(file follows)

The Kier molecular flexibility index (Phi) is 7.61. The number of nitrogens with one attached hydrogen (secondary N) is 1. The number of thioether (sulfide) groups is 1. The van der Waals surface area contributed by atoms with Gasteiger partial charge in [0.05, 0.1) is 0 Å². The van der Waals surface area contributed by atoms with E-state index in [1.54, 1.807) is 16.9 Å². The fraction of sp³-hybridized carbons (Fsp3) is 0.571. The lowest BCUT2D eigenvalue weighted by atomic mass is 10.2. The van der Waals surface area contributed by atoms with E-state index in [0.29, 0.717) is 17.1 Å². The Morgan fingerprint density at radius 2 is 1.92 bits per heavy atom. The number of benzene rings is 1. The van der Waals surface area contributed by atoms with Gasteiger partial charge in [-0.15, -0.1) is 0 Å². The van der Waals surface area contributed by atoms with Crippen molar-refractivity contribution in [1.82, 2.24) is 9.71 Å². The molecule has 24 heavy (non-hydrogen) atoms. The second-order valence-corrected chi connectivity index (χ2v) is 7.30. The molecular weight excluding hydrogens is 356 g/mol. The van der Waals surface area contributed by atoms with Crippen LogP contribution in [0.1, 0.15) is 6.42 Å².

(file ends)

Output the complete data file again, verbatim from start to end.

The Kier molecular flexibility index (Phi) is 7.61. The number of nitrogens with one attached hydrogen (secondary N) is 1. The number of thioether (sulfide) groups is 1. The van der Waals surface area contributed by atoms with Gasteiger partial charge in [0.05, 0.1) is 0 Å². The van der Waals surface area contributed by atoms with E-state index in [1.54, 1.807) is 16.9 Å². The fraction of sp³-hybridized carbons (Fsp3) is 0.571. The lowest BCUT2D eigenvalue weighted by atomic mass is 10.2. The van der Waals surface area contributed by atoms with E-state index in [0.29, 0.717) is 17.1 Å². The Morgan fingerprint density at radius 2 is 1.92 bits per heavy atom. The number of benzene rings is 1. The van der Waals surface area contributed by atoms with Gasteiger partial charge in [-0.15, -0.1) is 0 Å². The van der Waals surface area contributed by atoms with Crippen molar-refractivity contribution in [1.82, 2.24) is 9.71 Å². The molecule has 24 heavy (non-hydrogen) atoms. The second-order valence-corrected chi connectivity index (χ2v) is 7.30. The molecular weight excluding hydrogens is 356 g/mol. The van der Waals surface area contributed by atoms with Crippen LogP contribution in [0.1, 0.15) is 6.42 Å².